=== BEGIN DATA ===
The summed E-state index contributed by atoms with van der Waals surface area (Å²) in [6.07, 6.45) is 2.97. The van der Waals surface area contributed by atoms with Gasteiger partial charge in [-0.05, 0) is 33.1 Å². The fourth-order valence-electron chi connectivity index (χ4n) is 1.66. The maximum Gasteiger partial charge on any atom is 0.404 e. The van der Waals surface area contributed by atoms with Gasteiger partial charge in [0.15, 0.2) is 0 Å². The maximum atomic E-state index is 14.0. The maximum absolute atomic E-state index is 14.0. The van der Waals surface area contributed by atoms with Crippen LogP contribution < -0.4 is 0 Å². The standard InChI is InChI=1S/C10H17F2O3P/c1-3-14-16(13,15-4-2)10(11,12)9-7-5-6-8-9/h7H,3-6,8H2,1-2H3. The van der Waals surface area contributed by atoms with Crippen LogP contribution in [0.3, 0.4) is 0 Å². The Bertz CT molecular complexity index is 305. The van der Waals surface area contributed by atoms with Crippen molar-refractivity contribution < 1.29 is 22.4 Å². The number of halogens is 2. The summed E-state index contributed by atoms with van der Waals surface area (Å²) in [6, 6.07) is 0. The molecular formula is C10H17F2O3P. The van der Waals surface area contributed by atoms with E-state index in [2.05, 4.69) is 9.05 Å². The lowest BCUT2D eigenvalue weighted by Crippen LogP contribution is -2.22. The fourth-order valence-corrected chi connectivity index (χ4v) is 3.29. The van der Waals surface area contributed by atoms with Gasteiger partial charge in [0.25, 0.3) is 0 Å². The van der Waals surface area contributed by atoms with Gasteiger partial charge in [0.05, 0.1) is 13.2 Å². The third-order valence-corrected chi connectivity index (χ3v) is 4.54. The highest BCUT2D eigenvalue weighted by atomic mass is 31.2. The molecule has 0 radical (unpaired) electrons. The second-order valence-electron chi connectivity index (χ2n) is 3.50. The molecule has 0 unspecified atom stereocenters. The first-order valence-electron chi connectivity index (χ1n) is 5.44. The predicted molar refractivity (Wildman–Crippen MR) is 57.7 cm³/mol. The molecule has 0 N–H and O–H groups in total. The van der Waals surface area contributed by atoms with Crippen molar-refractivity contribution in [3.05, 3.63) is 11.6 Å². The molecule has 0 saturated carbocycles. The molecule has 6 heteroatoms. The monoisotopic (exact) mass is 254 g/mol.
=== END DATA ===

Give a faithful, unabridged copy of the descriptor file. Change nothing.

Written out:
The summed E-state index contributed by atoms with van der Waals surface area (Å²) in [6.07, 6.45) is 2.97. The van der Waals surface area contributed by atoms with Gasteiger partial charge in [-0.05, 0) is 33.1 Å². The fourth-order valence-electron chi connectivity index (χ4n) is 1.66. The maximum Gasteiger partial charge on any atom is 0.404 e. The van der Waals surface area contributed by atoms with Gasteiger partial charge in [0.15, 0.2) is 0 Å². The maximum atomic E-state index is 14.0. The maximum absolute atomic E-state index is 14.0. The van der Waals surface area contributed by atoms with Crippen LogP contribution < -0.4 is 0 Å². The standard InChI is InChI=1S/C10H17F2O3P/c1-3-14-16(13,15-4-2)10(11,12)9-7-5-6-8-9/h7H,3-6,8H2,1-2H3. The van der Waals surface area contributed by atoms with Crippen LogP contribution in [0.3, 0.4) is 0 Å². The Bertz CT molecular complexity index is 305. The van der Waals surface area contributed by atoms with Crippen molar-refractivity contribution < 1.29 is 22.4 Å². The number of halogens is 2. The summed E-state index contributed by atoms with van der Waals surface area (Å²) in [6, 6.07) is 0. The molecular formula is C10H17F2O3P. The van der Waals surface area contributed by atoms with E-state index in [2.05, 4.69) is 9.05 Å². The lowest BCUT2D eigenvalue weighted by Crippen LogP contribution is -2.22. The fourth-order valence-corrected chi connectivity index (χ4v) is 3.29. The van der Waals surface area contributed by atoms with Gasteiger partial charge in [0.25, 0.3) is 0 Å². The van der Waals surface area contributed by atoms with Gasteiger partial charge in [0.05, 0.1) is 13.2 Å². The third-order valence-corrected chi connectivity index (χ3v) is 4.54. The highest BCUT2D eigenvalue weighted by atomic mass is 31.2. The molecule has 0 radical (unpaired) electrons. The second-order valence-electron chi connectivity index (χ2n) is 3.50. The molecule has 0 unspecified atom stereocenters. The first-order valence-electron chi connectivity index (χ1n) is 5.44. The predicted molar refractivity (Wildman–Crippen MR) is 57.7 cm³/mol. The molecule has 0 N–H and O–H groups in total. The van der Waals surface area contributed by atoms with Crippen molar-refractivity contribution in [3.05, 3.63) is 11.6 Å². The molecule has 0 saturated carbocycles. The molecule has 6 heteroatoms. The monoisotopic (exact) mass is 254 g/mol.